- A design, brand or name that resembles a non-cannabis consumer product of the type that is typically marketed to minors;
- Symbols or celebrities that are commonly used to market products to minors; or
- Images of minors.
The Commission will evaluate a marijuana label to determine whether it is compliant with OLCC and OHA rules. All labels must:
A principal display panel is the portion of the package that is most likely to be seen by the consumer when on display for sale. The principal display panel must include the product identity, net weight, and universal symbol.
Every marijuana product type (e.g., cannabinoid edibles, topicals, or concentrates) has additional specific labeling requirements that must be included on the label. These requirements can be found in OAR 333-007-0010 to 333-007-0100.
Failure to include all label information may result in your label application being denied.
When Approval is NOT Required
If you use a package that is published on the OLCC list of approved packages, you will not have to request approval to use the same package. If any changes are made to the approved packaging, including but not limited to, adding graphics, pictures, logos, embossed items, or colors, you will need to apply for approval prior to any sale or transfer to a consumer.
A generic label is a label that contains only the information required by rule and contains no graphics, photographs, logos, or additional information not required by rule. If you are using a generic label, you do not have to get approval from the Commission before using your label. The generic label must contain all of the specific requirements of OAR 333-007-0010 to OAR 333-007-0100.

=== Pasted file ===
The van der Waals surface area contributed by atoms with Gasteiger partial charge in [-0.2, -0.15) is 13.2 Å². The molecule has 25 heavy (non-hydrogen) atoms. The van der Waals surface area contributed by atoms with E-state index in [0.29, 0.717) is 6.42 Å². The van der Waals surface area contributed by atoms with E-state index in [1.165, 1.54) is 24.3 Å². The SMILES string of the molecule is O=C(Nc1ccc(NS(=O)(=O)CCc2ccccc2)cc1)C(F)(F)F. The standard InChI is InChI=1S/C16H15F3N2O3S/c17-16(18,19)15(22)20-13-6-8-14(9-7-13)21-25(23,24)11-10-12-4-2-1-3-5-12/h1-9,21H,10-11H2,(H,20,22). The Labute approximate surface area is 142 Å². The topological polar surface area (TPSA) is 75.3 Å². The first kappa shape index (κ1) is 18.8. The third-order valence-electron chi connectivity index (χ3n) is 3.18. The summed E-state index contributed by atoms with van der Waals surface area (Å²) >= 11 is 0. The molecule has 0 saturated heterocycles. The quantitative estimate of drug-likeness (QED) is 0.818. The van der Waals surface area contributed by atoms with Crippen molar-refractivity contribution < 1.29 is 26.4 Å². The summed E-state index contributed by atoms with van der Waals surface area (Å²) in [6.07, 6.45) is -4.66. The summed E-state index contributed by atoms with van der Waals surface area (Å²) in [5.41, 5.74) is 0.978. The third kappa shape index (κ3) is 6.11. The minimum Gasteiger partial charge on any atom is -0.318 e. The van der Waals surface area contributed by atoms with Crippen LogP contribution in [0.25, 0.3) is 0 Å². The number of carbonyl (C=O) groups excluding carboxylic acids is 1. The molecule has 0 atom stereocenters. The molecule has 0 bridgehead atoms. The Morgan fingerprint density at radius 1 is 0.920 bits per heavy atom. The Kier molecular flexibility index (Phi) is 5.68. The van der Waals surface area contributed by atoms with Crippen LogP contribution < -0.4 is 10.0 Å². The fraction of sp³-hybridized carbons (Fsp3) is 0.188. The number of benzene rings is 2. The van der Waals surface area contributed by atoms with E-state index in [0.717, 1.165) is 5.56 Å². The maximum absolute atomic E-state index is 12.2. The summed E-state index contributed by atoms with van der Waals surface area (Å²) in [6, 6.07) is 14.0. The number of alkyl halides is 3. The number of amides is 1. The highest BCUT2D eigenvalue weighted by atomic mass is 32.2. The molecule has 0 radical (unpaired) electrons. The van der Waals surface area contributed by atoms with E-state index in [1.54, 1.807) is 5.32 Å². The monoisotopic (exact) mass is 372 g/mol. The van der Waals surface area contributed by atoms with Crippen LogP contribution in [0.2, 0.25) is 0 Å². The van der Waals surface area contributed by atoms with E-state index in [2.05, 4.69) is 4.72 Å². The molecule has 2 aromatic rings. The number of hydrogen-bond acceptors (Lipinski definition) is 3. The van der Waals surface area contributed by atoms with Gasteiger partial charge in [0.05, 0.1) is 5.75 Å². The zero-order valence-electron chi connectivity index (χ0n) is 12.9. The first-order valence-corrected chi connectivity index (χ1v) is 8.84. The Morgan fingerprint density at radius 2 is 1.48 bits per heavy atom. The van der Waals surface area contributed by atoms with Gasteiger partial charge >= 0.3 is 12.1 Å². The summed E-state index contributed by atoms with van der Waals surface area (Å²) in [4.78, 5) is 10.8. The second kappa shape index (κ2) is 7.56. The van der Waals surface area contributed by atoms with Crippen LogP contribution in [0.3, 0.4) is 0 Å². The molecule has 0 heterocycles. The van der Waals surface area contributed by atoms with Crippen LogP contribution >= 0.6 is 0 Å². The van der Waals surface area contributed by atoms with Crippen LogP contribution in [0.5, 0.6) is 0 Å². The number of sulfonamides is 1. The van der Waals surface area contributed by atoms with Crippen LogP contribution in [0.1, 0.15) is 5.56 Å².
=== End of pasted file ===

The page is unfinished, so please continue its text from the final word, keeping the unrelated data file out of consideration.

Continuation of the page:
3. Prior Labeling Approval
If your label has been previously approved by the Commission, but you want to make changes to the label, you do not need to resubmit the label for approval if you change any of the following:
Harvest or processing date;
Test results, which includes lab information and THC/CBD concentration;
Net weight or volume;
Harvest, process lot, or UID numbers
The deletion of any non-mandatory label information
The addition, deletion, or change in the UPC barcodes or 2D mobile barcodes (QR codes);
The addition, deletion, or change in the website address, phone number, fax number, or zip code of the licensee or registrant; or
The repositioning of any label information on the package as long as the label information is consistent with the labeling rules.
For more information about packaging and labeling, please read the Packaging and Labeling Guide. If you have a question, please call 503-872-5459 or send an email to email@example.com.
Frequently Asked Questions
Q: Is the phrase "pain relief" allowed on a label?
A: The phrase "pain relief" implies that the product will have a therapeutic or curative effect. This claim cannot be made on a label unless the claim is supported by the totality of publicly available scientific evidence and for which there is significant scientific agreement among experts qualified by scientific training and experience to evaluate such claims.